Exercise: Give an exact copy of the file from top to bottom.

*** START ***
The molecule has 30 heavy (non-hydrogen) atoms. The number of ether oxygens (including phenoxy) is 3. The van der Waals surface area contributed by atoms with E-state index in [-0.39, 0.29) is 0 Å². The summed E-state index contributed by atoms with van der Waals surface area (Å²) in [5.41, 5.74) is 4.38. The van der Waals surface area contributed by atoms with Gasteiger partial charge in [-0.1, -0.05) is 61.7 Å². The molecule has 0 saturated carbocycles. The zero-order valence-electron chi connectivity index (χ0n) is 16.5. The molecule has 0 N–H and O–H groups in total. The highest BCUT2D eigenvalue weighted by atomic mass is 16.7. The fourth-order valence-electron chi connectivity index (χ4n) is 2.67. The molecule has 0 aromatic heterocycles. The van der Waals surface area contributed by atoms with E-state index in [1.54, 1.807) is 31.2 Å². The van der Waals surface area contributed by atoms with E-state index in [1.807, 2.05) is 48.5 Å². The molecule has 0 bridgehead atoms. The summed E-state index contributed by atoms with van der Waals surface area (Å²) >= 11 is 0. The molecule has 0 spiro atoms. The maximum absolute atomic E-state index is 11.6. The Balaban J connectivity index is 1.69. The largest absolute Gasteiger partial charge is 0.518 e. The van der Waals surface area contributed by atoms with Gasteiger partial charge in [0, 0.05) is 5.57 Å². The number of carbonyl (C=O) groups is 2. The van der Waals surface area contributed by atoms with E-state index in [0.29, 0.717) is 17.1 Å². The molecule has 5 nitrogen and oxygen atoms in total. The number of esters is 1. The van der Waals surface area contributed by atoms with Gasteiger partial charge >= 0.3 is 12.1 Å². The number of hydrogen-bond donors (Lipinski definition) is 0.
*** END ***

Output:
The molecule has 30 heavy (non-hydrogen) atoms. The number of ether oxygens (including phenoxy) is 3. The van der Waals surface area contributed by atoms with E-state index in [-0.39, 0.29) is 0 Å². The summed E-state index contributed by atoms with van der Waals surface area (Å²) in [5.41, 5.74) is 4.38. The van der Waals surface area contributed by atoms with Gasteiger partial charge in [-0.1, -0.05) is 61.7 Å². The molecule has 0 saturated carbocycles. The zero-order valence-electron chi connectivity index (χ0n) is 16.5. The molecule has 0 N–H and O–H groups in total. The highest BCUT2D eigenvalue weighted by atomic mass is 16.7. The fourth-order valence-electron chi connectivity index (χ4n) is 2.67. The molecule has 0 aromatic heterocycles. The van der Waals surface area contributed by atoms with E-state index in [1.54, 1.807) is 31.2 Å². The van der Waals surface area contributed by atoms with E-state index in [1.807, 2.05) is 48.5 Å². The molecule has 0 bridgehead atoms. The summed E-state index contributed by atoms with van der Waals surface area (Å²) >= 11 is 0. The molecule has 0 spiro atoms. The maximum absolute atomic E-state index is 11.6. The Balaban J connectivity index is 1.69. The largest absolute Gasteiger partial charge is 0.518 e. The van der Waals surface area contributed by atoms with Gasteiger partial charge in [0, 0.05) is 5.57 Å². The number of carbonyl (C=O) groups is 2. The van der Waals surface area contributed by atoms with E-state index in [0.29, 0.717) is 17.1 Å². The molecule has 5 nitrogen and oxygen atoms in total. The number of esters is 1. The van der Waals surface area contributed by atoms with Gasteiger partial charge >= 0.3 is 12.1 Å². The number of hydrogen-bond donors (Lipinski definition) is 0.